Accompanied by a deft backing track (featuring a nice mandolin solo plucked by the omni-present Jeff Pevar), it could very easily be a trip down a foggy nostalgia lane, but it’s not: “And girls on their feet/still raise up their kids alone.” There’s more going on here than the lush, to-die-for vocals, in other words. Rather than hitting the listeners over the head, Dana seduces us into the groove, into the stories she tells, and allows us to draw our own conclusions. Another such moment arises with the album’s gorgeous closing track, “Sally,” which draws us into prepubescent innocence, painting a picture of kids playing kick-the-can. “I’ve been waiting on my change,” she sings. “Sitting here waiting for my change/thinking I would shed my skin/come back new and strange.” But innocence isn’t as innocent as we might like to think: “I see her Dad’s belt buckle out/He ‘really means it this time’/so banged up – she never cried.”
That’s not to say Soul Collage is just about “important” issues. To the contrary, it’s about life large and small–the world around us as well as the world within. For every “Buttermilk Highway” there’s “Trick’s on You”: “When my Grandma calls out to me/I curl up on her breast/she says ‘don’t sweat the b.s. baby and just forget about the rest.'”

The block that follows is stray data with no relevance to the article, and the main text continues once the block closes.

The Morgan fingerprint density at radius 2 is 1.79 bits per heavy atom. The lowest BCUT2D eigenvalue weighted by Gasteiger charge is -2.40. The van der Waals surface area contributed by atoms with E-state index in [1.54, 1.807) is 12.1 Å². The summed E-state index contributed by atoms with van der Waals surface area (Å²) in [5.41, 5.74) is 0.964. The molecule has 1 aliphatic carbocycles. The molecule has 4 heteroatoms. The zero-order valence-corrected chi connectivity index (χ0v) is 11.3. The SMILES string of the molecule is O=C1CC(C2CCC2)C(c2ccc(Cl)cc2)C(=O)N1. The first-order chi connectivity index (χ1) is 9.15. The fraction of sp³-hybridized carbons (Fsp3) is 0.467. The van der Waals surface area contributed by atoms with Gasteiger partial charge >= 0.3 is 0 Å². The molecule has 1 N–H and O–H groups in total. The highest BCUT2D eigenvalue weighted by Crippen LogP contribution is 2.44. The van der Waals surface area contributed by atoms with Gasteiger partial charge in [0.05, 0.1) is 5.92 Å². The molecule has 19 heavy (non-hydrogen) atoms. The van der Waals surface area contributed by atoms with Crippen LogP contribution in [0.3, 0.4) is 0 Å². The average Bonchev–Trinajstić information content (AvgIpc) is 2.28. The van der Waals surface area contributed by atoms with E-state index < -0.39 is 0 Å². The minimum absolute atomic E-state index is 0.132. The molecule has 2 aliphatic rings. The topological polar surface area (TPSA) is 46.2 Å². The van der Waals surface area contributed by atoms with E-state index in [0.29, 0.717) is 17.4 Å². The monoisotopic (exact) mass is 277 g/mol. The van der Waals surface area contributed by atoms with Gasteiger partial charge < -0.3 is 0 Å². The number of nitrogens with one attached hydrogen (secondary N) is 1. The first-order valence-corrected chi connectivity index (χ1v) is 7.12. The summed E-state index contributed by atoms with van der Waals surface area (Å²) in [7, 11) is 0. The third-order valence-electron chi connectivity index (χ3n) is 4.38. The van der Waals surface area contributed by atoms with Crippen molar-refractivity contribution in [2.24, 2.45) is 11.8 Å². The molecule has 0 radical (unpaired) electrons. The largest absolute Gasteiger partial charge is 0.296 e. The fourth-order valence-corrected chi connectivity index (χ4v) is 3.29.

Like many of the albums – CPR’s, Stacey Earle’s – reviewed within these pages, this one stands head-and-shoulders above the “product” the major labels and today’s static radio stations routinely push at consumers. As I stated above, I approached this disc with some trepidation–and wound up a convert.
My (Email) Q&A with Dana:
You dedicate the album to Sammie Coleman. Who is she?
Sammie Coleman was a brilliant, poetic, fierce, funny woman. Born and raised in rural Georgia, she came North to try and make a better living for herself after graduating high school. When we moved to NYC, mom went back to school to get her teaching degre–and Sammie came to take care of my little brother and me, Tuesdays and Thursdays. She was my “second mom”–as she put it. We baked, played, danced and sang. Early on, she was one of the people who gave me genuine, unconditional support and love–and she encouraged me to become a singer. “Don’t be a doubtin’ Thomas” and “take what you got and get what you want” were two of her favorite expressions. She taught me to follow my heart and never give up. Sadly, she died in Feb of ’98, so I dedicated the CD to her…
Looking back at when you recorded Soul Collage, is there any moment that crystallizes the process? In other words, what’s the first thing you think of?
Heh…Here are a few:
- Doing vocal takes in between plane landings (we’re in a bucolic spot – but close to the airport).
- Living with ALL the musicians in our little cabin while we recorded the basic tracks nearby at Jim Chapdelaine’s studio – who worked long hours with his screaming cockatiel Dizzy perched on his shoulder.